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As a young child, I had already noticed the three major demands of play; Strength, stamina, and skill. My childhood games included baseball, hockey, football, biking, swimming, team chase games, and snow shoveling.
Yes, for me, snow shoveling was play. I would spend hours tunneling through snowbanks, or piling snow to make igloos and forts. At the age of eight, I remember running two hundred yards without stopping and feeling very proud of myself. At the age of twelve, I remember lifting the whole one hundred ten pounds of my barbell set over my head. At this same age I pitched on my little league team and could throw fifteen strikeouts in one game. I captained my high school football team and wrestling team. So I did learn young that strength, stamina, and skill made playing the game even more rewarding.
Play taught me about morality too. I learned cooperation, following rules, being fair, winning and losing like a gentleman. I didnĀ“t think much about these things at the time, but, in hindsight, I know that play planted good seeds for my moral development.
As a young adult I had a huge measure of strength, stamina, and skill. When I built my first home, I dug the basement hole with a shovel. I moved about one hundred fifty cubic yards of earth. As a father of three sons at age twenty seven, I would carry all three for twenty minutes or more when the were too tired to walk on their own feet. The oldest boy would sit on my shoulders while the other two would each ride an arm.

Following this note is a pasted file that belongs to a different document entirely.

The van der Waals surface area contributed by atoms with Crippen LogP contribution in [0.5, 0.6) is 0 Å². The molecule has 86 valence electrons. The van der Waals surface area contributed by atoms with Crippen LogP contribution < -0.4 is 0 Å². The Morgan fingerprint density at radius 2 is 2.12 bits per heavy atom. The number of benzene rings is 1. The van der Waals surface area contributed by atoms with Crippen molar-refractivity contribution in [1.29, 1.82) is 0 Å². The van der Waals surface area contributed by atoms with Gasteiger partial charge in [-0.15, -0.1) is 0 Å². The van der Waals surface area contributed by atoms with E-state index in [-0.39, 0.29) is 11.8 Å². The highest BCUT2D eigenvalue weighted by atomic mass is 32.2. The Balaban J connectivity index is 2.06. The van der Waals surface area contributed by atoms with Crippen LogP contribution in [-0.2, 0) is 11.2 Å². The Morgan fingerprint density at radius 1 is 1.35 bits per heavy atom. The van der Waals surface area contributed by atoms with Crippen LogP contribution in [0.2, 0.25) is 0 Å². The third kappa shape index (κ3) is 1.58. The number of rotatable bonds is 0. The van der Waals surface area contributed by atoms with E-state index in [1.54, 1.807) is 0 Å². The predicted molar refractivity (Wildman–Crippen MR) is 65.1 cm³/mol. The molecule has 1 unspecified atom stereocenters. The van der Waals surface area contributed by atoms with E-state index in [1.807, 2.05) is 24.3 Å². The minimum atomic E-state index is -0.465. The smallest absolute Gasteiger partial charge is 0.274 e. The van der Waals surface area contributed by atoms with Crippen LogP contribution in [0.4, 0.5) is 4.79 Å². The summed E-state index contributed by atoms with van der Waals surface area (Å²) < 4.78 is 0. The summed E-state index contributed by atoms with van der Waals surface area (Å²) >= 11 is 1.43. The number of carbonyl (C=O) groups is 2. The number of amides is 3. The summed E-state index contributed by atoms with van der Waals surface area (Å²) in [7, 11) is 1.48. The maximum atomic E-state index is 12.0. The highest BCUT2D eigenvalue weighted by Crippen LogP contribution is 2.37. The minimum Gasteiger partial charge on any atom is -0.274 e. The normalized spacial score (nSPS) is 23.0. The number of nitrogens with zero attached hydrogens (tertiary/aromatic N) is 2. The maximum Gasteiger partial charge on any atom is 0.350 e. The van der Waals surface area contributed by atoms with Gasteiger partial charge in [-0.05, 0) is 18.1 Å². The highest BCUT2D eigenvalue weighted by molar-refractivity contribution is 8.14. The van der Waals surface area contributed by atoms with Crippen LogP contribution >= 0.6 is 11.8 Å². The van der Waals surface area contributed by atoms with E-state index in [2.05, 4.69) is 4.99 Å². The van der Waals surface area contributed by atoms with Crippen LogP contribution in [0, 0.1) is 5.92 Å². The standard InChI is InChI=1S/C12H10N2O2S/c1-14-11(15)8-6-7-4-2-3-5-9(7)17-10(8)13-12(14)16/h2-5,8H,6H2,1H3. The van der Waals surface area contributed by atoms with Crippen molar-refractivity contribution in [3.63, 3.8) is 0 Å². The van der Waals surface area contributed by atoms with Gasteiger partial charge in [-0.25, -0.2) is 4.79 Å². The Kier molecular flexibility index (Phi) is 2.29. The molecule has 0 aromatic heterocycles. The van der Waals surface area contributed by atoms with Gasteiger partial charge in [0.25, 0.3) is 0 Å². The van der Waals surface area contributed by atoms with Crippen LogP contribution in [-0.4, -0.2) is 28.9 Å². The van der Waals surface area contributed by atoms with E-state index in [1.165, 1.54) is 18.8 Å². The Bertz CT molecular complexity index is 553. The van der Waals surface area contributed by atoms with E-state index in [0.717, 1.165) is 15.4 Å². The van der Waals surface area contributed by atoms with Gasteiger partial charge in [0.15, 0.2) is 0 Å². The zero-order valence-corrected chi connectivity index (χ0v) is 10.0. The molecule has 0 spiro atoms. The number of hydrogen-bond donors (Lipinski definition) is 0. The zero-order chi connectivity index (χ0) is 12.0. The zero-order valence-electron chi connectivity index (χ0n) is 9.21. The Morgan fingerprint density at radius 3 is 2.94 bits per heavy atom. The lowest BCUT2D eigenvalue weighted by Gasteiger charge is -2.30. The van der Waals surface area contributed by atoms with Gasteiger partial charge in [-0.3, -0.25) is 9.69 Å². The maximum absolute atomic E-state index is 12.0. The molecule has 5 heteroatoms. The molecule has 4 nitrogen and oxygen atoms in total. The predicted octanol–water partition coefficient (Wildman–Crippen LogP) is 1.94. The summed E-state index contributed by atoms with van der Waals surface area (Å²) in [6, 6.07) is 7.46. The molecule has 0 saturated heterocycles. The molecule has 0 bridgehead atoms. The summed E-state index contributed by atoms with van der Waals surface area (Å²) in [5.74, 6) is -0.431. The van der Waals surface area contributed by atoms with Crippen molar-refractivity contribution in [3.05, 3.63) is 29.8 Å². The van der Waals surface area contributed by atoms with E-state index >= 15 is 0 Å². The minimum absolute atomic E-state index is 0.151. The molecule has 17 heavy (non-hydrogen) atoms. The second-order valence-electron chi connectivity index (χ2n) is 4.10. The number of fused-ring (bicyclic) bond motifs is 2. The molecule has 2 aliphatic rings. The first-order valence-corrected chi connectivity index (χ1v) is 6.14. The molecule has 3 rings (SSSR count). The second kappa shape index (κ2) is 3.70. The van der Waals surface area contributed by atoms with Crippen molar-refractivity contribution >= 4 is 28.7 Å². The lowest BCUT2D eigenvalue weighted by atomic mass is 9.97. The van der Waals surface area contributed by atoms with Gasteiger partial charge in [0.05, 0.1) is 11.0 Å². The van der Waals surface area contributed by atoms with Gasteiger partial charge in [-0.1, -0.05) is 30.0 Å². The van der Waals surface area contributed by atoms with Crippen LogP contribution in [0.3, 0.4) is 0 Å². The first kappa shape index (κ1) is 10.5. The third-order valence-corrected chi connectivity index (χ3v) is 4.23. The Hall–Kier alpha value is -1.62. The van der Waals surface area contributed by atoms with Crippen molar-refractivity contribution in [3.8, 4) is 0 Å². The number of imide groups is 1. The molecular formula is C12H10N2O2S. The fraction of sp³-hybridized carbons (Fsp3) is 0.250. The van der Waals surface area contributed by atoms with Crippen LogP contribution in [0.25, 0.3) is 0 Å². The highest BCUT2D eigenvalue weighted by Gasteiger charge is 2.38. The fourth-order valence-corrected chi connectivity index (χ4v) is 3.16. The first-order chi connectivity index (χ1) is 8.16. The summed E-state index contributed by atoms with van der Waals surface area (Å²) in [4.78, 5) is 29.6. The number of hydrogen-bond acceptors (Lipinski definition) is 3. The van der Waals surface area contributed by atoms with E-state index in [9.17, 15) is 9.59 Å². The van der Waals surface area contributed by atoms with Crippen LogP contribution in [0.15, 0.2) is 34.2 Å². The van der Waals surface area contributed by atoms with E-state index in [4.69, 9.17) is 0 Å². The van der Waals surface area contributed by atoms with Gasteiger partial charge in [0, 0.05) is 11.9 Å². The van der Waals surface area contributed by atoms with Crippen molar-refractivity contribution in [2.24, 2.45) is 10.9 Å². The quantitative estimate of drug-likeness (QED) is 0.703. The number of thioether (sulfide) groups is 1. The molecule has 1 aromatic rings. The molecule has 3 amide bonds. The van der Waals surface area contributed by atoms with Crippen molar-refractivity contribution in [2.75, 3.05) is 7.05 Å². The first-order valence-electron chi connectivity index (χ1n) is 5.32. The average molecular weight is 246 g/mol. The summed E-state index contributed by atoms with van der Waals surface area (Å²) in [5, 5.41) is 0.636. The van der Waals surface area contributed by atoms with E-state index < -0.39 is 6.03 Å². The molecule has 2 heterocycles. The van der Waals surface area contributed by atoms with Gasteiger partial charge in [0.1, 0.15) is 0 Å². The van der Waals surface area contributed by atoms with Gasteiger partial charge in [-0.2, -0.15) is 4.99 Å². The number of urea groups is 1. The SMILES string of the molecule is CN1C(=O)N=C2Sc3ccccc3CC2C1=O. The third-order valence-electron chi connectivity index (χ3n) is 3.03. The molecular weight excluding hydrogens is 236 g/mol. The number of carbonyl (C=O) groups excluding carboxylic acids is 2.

In my early thirties I biked over a hundred miles in a day and ran a marathon in five hours with no training during the two months preceeding the race. At age thirty seven I re-entered college and joined the wrestling team, winning four of eight matches. I stayed healthy through my forties, made a second marriage at forty six. Fathered my forth child at age forty eight. I am still playing with my child at age fifty two just as I did with her three brothers when they were small. So I believe it is fair to say that how I played in my youth set the tone for my whole life.